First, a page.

Last week, more than 100 Australian manufacturing businesses and researchers descended on UNSW to discuss ways to boost the country's advanced manufacturing industry. A new fund was also launched at the event to support their efforts.

The Advanced Manufacturing Growth Centre (AMGC) event showcased industry thought leaders including Behrang Poorganji, materials development leader at GE Additive, Lochie Bourke, co-founder of JAR Aerospace, Professor Gangadhara Prusty, director of the UNSW AMAC Centre and Professor Veena Sahajwalla, director of the UNSW SMaRT Centre.

Michael Sharpe, NSW state director, AMGC commented: "The advanced manufacturing movement is in a very strong position across Australia and this will only improve in the coming years if the industry continues to innovate. A total of $36 billion could be added to the Australian economy if the manufacturing industry prioritises competing on quality rather than price. The industry is at its strongest when it provides the best products, not simply the cheapest."

Speakers discussed a range of new approaches to boost the Australian advanced manufacturing industry, with session topics including additive manufacturing, micro-factory technologies and automated composite manufacturing.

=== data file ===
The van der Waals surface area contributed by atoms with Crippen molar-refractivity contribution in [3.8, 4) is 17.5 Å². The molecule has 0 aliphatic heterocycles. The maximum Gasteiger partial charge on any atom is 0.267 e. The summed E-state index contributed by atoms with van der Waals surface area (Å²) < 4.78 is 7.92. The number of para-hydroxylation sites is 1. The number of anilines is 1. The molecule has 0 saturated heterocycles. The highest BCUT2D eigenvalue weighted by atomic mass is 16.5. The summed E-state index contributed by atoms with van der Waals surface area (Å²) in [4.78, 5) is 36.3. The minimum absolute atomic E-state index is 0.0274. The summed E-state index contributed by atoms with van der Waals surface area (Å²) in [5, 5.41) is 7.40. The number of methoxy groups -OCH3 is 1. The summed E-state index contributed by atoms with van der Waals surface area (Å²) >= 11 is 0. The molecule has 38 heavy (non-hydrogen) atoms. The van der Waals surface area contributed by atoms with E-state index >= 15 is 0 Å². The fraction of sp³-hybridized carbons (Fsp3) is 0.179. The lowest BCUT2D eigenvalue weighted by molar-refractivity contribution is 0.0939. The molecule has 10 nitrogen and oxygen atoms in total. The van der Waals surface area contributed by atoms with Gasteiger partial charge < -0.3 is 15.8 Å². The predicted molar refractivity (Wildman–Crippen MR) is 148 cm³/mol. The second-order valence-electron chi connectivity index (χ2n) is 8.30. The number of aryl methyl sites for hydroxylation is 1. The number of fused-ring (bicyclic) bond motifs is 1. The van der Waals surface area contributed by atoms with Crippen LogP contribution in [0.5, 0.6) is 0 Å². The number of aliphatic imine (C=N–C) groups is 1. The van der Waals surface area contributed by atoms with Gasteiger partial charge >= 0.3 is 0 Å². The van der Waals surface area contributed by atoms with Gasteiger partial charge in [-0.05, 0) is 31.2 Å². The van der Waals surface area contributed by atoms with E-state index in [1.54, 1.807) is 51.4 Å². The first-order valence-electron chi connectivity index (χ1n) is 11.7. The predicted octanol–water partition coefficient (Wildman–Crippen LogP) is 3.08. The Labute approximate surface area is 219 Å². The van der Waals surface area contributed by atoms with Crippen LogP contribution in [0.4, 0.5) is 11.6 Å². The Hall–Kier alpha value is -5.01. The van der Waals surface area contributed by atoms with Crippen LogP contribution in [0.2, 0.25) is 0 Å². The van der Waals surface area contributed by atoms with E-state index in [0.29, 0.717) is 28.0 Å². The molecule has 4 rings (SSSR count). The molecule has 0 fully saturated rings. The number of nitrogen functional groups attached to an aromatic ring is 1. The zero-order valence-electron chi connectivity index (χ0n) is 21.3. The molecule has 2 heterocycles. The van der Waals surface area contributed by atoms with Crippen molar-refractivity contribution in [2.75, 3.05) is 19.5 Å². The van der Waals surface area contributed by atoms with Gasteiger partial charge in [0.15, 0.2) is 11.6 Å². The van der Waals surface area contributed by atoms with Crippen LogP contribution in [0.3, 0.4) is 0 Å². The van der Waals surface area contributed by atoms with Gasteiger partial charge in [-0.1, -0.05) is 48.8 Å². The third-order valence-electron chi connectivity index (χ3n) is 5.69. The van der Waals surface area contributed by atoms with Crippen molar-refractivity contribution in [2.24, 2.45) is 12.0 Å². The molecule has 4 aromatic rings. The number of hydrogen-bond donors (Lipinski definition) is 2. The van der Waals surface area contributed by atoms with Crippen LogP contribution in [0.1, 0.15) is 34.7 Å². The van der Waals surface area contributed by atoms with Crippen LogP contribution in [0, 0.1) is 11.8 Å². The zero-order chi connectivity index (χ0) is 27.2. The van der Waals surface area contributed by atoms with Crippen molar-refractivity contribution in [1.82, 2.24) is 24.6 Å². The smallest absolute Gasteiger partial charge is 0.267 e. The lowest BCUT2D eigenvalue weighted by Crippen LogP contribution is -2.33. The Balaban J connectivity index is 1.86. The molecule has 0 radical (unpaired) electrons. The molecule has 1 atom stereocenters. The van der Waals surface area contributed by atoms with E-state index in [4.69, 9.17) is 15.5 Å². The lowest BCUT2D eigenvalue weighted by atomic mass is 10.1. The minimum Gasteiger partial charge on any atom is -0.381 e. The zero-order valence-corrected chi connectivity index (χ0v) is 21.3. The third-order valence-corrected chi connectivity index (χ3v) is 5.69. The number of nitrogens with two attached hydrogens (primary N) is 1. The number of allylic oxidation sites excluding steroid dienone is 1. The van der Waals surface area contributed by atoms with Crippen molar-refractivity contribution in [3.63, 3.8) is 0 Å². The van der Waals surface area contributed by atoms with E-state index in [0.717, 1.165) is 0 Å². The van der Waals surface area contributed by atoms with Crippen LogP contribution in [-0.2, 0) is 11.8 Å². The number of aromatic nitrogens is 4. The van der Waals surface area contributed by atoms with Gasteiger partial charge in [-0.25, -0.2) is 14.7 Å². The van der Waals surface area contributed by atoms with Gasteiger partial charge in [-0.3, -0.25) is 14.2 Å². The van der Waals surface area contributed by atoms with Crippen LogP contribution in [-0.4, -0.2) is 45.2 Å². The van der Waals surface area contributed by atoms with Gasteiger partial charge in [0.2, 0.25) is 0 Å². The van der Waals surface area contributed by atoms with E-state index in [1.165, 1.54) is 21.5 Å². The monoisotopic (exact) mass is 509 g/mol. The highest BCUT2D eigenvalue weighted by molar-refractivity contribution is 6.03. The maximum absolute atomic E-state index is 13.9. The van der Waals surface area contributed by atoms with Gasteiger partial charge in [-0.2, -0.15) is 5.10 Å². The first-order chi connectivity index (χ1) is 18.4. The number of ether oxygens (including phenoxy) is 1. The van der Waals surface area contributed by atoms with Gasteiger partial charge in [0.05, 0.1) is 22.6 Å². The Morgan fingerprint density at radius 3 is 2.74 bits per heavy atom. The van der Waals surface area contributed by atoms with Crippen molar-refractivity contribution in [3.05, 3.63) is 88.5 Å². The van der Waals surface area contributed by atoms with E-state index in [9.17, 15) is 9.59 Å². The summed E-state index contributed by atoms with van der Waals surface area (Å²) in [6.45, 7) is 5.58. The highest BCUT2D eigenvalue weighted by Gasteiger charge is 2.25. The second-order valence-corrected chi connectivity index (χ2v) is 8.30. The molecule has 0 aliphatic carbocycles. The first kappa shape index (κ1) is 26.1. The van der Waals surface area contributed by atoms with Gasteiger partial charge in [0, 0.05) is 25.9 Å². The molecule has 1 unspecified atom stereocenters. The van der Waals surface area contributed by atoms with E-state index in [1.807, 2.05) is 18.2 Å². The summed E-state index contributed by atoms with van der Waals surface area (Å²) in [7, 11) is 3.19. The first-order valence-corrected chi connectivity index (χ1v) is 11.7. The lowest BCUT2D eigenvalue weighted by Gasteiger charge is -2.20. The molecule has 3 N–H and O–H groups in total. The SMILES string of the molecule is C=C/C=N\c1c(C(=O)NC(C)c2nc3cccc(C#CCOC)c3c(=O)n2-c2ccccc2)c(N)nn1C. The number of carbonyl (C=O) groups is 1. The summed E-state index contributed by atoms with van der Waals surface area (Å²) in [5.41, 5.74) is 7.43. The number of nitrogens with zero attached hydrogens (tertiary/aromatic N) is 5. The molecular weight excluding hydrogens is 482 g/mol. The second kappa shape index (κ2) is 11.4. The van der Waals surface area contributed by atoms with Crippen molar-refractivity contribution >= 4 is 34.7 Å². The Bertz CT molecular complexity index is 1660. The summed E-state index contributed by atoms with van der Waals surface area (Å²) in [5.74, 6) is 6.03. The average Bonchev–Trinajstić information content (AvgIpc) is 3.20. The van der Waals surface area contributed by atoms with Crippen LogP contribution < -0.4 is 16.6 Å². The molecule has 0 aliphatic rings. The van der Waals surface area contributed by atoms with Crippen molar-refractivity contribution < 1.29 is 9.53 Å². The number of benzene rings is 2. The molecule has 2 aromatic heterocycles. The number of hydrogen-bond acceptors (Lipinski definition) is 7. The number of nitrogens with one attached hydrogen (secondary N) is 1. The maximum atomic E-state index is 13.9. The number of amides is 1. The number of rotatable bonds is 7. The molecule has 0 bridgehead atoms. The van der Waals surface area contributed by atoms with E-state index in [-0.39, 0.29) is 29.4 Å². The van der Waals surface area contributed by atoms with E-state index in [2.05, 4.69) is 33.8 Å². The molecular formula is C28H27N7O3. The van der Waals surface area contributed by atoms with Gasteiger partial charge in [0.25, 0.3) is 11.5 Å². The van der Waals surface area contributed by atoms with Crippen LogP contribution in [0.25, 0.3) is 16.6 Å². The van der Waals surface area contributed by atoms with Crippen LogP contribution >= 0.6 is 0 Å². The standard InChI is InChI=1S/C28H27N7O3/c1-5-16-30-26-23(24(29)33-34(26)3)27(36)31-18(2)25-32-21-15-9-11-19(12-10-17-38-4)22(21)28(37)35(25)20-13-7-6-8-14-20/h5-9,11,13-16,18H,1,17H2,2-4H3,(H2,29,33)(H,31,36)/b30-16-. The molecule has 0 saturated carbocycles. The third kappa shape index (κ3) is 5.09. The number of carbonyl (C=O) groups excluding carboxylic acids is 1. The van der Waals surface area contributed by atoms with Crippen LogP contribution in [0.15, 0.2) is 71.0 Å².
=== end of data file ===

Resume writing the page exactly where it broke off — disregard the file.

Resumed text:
The discussion sessions were followed by tours of the university's state-of-the-art research facilities, the Automated Manufacture of Advanced Composites (AMAC) Centre and the Sustainable Materials and Research Technology (SMaRT) Centre, which are already working with some AMGC members to develop revolutionary products and processes. 

The event incorporated the launch of a new funding grant which will support manufacturers developing end-market solutions to tackle the China's National Sword policy.

The Product Improvement Program, a new recycling grant from the NSW EPA, will provide $4.5 million of funding to organisations which own and operate facilities which reprocess or reuse recyclable materials. Applications are now open for individual grant funds of between $50,000 - $1 million to businesses to encourage the reuse of waste in New South Wales.

For more information click here.